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Back-up-Crew Patch

Copyright © 2005 by Ulrich Lotzmann and Eric M. Jones.
All rights reserved.
Scan credits in the Image Library
Last revised 26 May 2006.
Apollo 14 Back-up Crew Patch

Backup-Crew Patch

Journal Contributor Brian Lawrence notes:
"The backup crew (Roadrunner) are depicted waiting
on the Moon for the prime crew (Wile E. Coyote)
to arrive. The Coyote has red fur for Roosa, a pot belly
for Mitchell, and a grey beard for Shepard."


Early in EVA-1, Al and Ed are setting up the MET.

115:03:07 Shepard: Okay. Put it down. (Pause) Let's get the...(Pause) Deploy it while it's still up here. There we go.
[After unfolding the wheels, they have to lock the front legs and handle into place.]
115:03:24 Mitchell: Well, let's see...We've had visitors again.

115:03:28 Shepard: Yeah. Hardly worth mentioning.

115:03:33 Mitchell: Agree. (Pause)

[Jones - "I had heard that the backup crew had put notes in lots of places on the spacecraft. Did you just find one on the MET?"]

[Mitchell - "I think what we're talking about there is one of their patches, because they put the goddamn things all over the spacecraft and, whenever we opened up something, there would be one of them. It had a Roadrunner on it and was a parody of our patch."]

[The exchange 'Visitors...hardly worth mentioning,' is, of course, a very dry, joking dismissal of the backup crew.]


On 16 May 2005, while reviewing the 16-mm film of the flag depoyment, Ulli Lotzmann spotted what is undoubtedly a backup-crew patch on the back of Al's PLSS.

Back of A14 PLSSs

Shepard's PLSS has the usual NASA patch at the top - just below the US flag on the back of the OPS - and an extraneous patch about halfway down on the right. Mitchell's PLSS has nothing at that location.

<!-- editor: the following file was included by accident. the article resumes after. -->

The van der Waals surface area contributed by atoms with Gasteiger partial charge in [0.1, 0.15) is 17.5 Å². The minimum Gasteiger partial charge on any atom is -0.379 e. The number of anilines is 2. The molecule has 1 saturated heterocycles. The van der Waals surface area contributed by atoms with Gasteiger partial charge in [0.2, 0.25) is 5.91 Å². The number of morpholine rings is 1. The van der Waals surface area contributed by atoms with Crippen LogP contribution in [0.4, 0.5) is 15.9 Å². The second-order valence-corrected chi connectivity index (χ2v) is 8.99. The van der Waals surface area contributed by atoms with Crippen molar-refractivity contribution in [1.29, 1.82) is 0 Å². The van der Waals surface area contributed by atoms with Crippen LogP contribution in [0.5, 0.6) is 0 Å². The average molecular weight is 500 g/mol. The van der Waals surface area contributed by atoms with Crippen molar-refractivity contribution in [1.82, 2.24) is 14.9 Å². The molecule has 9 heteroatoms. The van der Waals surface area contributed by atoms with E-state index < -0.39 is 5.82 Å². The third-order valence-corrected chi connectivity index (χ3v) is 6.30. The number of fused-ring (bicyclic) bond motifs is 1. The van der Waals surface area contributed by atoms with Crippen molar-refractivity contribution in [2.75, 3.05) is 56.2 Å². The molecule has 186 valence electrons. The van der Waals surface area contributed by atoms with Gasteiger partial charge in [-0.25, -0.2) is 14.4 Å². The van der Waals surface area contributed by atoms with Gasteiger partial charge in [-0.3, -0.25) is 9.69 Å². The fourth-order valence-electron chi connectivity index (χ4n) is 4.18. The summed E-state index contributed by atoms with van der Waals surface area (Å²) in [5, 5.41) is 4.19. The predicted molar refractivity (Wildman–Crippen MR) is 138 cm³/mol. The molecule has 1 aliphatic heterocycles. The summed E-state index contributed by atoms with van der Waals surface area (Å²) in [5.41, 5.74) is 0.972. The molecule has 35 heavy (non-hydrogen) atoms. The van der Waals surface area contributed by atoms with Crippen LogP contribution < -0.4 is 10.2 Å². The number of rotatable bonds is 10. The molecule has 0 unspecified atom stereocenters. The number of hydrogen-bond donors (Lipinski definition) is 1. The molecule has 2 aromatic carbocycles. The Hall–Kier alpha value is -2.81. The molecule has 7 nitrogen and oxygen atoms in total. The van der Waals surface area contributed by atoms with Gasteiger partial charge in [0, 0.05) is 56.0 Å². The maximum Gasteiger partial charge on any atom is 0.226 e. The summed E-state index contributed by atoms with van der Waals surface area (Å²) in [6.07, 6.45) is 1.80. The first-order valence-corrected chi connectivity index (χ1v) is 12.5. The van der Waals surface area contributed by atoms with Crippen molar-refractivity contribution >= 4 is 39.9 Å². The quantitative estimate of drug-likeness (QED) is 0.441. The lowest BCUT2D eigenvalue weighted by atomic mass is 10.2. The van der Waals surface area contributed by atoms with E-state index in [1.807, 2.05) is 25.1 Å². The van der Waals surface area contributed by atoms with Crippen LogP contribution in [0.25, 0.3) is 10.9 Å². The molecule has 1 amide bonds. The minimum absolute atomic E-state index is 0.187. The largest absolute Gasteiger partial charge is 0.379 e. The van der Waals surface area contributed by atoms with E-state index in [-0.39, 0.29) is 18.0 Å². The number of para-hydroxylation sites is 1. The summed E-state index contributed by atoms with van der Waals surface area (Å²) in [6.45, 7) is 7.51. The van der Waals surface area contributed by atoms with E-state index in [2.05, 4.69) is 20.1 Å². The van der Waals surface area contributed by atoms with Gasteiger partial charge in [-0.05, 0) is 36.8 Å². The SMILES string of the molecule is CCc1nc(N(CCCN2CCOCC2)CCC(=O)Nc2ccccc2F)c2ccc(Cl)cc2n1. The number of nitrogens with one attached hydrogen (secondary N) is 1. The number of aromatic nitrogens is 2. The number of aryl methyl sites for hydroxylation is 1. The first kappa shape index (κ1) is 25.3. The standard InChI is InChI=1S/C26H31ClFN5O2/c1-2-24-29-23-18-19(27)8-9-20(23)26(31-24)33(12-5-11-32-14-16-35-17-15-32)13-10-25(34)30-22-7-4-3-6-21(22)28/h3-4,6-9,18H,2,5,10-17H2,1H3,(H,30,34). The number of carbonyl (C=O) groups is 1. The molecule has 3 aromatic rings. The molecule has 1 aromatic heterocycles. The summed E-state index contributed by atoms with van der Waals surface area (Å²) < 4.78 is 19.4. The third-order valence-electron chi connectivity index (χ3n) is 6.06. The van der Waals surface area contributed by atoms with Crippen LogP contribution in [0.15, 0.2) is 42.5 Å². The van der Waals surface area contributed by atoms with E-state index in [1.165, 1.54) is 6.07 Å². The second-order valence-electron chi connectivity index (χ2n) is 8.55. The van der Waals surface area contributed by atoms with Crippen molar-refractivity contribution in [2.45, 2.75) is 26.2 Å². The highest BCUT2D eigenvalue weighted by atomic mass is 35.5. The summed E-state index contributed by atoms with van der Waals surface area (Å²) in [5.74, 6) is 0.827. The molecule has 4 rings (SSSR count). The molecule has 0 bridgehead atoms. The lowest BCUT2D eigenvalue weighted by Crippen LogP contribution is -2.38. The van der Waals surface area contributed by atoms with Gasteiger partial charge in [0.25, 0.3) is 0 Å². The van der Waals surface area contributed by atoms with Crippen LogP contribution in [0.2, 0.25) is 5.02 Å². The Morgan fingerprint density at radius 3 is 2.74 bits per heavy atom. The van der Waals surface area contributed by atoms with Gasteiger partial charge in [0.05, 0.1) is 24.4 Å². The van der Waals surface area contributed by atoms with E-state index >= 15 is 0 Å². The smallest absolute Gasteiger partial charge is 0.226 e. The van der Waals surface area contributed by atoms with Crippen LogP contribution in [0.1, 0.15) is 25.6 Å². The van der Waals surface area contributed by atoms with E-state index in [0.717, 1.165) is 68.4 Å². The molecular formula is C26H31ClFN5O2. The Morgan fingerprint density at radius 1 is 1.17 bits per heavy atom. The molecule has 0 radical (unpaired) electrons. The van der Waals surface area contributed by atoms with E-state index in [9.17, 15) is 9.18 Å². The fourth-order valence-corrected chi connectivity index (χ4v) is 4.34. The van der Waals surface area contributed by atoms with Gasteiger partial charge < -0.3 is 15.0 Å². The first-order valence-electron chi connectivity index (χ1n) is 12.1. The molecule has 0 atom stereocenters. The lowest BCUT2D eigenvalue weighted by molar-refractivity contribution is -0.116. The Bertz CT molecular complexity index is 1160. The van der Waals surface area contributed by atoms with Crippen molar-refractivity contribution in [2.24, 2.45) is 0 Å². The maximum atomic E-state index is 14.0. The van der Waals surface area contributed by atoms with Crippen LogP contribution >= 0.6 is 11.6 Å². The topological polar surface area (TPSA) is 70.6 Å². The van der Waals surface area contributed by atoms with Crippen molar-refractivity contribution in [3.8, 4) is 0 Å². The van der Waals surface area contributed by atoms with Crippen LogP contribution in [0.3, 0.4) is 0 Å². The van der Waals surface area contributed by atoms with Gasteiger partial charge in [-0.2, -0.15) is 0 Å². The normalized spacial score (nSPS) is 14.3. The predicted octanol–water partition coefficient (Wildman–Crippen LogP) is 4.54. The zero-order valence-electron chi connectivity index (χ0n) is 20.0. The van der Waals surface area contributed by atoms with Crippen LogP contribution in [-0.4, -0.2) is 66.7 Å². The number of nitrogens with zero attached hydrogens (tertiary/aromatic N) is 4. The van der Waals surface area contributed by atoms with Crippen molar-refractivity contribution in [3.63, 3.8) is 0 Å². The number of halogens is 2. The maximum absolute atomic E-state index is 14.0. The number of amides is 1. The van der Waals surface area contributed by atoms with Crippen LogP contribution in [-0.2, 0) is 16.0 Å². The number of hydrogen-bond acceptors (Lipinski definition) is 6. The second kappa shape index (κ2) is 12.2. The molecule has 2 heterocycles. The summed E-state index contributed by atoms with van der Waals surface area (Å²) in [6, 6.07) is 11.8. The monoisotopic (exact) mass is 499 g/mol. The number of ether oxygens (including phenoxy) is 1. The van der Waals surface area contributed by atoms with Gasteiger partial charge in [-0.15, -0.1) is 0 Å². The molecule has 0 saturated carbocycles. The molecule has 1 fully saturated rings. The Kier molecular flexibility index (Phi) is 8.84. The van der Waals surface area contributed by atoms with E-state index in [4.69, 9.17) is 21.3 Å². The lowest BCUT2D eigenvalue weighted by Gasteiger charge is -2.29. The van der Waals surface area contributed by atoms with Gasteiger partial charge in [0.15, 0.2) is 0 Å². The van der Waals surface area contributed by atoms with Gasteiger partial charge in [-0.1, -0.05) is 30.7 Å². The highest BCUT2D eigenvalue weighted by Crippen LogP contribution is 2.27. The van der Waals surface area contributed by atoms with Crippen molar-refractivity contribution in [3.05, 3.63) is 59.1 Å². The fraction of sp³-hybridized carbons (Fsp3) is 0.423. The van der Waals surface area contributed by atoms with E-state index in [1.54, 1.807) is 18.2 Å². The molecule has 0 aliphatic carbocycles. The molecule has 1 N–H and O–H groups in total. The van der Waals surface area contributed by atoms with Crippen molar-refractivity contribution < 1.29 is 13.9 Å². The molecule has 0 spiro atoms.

The image on the 16-mm film doesn't provide enough detail to establish that we are seeing a backup-crew patch. Lotzmann points to a short TV sequence with a somewhat better image of the suspect patch. However, even in this case, the image quality isn't good enough to allow a determination.

Back of A14 PLSSs

Comparison of the lunar surface TV image with the two patches
Finally, Lotzmann located TV images from the initial LM inspection which show the back of Al Shepard's PLSS. He writes, "As the light conditions in the LM were very poor during this broadcast, I used a couple of still frames and stacked them together to get an image with lower noise. Without this digital enhancement, you see almost no detail."

Back of A14 PLSSs

Comparison of the LM-Inspection TV image with the two patches.
The extraneous patch on the back of Shepard's PLSS is clearly a backup-crew patch


Finally, Lotzmann notes that Shepard and Mitchell seem to have removed the backup-crew patch from the back of Shepard's PLSS during their time in the cabin between the EVAs, as indicated by the following contrast-enhanced detail from AS14-68-9422.

Back of Shepard PLSS during EVA-2

Contrast-enhanced view of the back of Shepard's PLSS during EVA-2.
(Click on the image for a larger version.)


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